Rosenbloom suggests that, if the rule is not implemented, there are a few questions that investors can ask financial professions to ensure that they are receiving sound advice: “They can still ask, are you a fiduciary and are you a fiduciary across all my accounts? How are you compensated? How am I paying you and who else is paying you? What conflicts do you have?” These all remain important even if the DOL rulemaking is stopped outright.
“Even if the rule is rolled back, the publicity around the rule over the past year has had positive impact,” he concludes. “Investors are paying attention to fees and conflicts, asking important questions, and holding financial providers to higher standards. That should continue even if the administration delays or halts the rule. In the long run, investors are going to demand fiduciary advice and we're optimistic that it will also become a legal requirement.”
Given the previously voiced concerns of the insurance industry in particular as it pertained to complying with the fiduciary rule’s prohibited transaction exemptions, it’s no surprise the Insured Retirement Institute (IRI) is in the camp applauding Trump’s attack on the rule. But even such supporters of the rule delay were left in the dark by the fiduciary double-take. Writing to PLANADVISER in advance of the final memorandum’s release, IRI President and CEO Cathy Weatherford clearly expected the memo to establish a 180-day delay. She suggested the IRI “strongly supports President Trump’s decision to delay implementation of the Department of Labor’s fiduciary rule and initiate a thoughtful and comprehensive review of the rule’s likely impact on retirement savers.”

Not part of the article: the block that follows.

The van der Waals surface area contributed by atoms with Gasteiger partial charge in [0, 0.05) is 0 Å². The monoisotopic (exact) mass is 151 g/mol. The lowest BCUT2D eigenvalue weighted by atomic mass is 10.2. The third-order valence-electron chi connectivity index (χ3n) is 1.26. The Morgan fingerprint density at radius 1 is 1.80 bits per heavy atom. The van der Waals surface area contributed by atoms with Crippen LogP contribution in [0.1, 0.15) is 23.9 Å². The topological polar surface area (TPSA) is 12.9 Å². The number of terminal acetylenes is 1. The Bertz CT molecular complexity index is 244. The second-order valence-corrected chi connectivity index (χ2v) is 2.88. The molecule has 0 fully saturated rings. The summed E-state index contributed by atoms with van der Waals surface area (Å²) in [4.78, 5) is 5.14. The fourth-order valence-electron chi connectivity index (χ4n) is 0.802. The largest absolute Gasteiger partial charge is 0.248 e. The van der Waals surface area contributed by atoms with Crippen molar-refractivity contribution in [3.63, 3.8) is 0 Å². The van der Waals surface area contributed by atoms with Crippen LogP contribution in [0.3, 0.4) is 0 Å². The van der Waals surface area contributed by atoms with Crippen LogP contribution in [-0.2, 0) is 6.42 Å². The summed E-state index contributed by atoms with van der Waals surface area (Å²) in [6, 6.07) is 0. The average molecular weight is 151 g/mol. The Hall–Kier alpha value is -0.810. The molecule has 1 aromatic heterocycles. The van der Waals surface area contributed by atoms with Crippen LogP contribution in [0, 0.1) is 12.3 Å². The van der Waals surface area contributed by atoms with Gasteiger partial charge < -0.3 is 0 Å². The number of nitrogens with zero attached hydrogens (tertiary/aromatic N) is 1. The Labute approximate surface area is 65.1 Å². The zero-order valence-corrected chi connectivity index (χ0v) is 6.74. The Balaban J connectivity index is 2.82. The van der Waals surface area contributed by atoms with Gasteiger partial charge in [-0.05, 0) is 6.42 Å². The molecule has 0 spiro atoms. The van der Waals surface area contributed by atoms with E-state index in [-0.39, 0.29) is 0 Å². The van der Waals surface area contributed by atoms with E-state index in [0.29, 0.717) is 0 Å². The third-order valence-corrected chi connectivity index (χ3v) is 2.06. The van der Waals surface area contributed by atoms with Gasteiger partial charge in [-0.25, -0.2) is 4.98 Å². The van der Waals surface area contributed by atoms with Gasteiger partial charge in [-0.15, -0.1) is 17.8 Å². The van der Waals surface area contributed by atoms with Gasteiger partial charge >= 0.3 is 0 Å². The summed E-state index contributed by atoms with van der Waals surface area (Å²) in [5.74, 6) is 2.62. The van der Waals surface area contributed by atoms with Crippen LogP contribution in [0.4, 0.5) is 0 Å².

“The rule makes sweeping changes to the existing regulatory framework that will ultimately make it harder for savers to plan for retirement by depriving them of access to affordable holistic financial advice and a wide range of investment options,” Weatherford said. “These concerns, which drove us to pursue our pending legal challenge to the rule, are further exacerbated by the overly aggressive compliance deadline provided by the DOL.” Again, as it stands Trump has not provided the relief sought by IRI and others.
With some much lingering uncertainty around where the DOL fiduciary rule actually stands, those in the retirement industry will be eagerly awaiting nomination hearings for Andrew Puzder. Unless a major regulatory reform effort will be led by the interim secretary, Puzder will have to lead the effort to gut the rule, and first he will have to be confirmed.